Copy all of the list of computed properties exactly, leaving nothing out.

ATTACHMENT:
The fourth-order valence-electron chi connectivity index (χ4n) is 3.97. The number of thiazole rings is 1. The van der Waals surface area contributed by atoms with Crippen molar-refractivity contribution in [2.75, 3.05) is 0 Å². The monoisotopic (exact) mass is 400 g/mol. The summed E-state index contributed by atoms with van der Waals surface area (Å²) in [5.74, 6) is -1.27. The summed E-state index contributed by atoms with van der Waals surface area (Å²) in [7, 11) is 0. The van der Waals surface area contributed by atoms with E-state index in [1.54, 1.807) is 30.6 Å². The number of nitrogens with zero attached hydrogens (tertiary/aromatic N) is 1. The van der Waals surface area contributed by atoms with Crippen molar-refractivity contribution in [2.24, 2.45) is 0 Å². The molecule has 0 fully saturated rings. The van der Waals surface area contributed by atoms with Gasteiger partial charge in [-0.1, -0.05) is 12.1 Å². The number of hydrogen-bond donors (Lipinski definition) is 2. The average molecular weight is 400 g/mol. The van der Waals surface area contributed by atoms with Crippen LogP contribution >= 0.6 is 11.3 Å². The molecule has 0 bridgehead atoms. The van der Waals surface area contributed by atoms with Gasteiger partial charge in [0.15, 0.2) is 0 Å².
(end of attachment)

The fourth-order valence-electron chi connectivity index (χ4n) is 3.97. The number of thiazole rings is 1. The van der Waals surface area contributed by atoms with Crippen molar-refractivity contribution in [2.75, 3.05) is 0 Å². The monoisotopic (exact) mass is 400 g/mol. The summed E-state index contributed by atoms with van der Waals surface area (Å²) in [5.74, 6) is -1.27. The summed E-state index contributed by atoms with van der Waals surface area (Å²) in [7, 11) is 0. The van der Waals surface area contributed by atoms with E-state index in [1.54, 1.807) is 30.6 Å². The number of nitrogens with zero attached hydrogens (tertiary/aromatic N) is 1. The van der Waals surface area contributed by atoms with Crippen molar-refractivity contribution in [2.24, 2.45) is 0 Å². The molecule has 0 fully saturated rings. The van der Waals surface area contributed by atoms with Gasteiger partial charge in [-0.1, -0.05) is 12.1 Å². The number of hydrogen-bond donors (Lipinski definition) is 2. The average molecular weight is 400 g/mol. The van der Waals surface area contributed by atoms with Crippen LogP contribution >= 0.6 is 11.3 Å². The molecule has 0 bridgehead atoms. The van der Waals surface area contributed by atoms with Gasteiger partial charge in [0.15, 0.2) is 0 Å².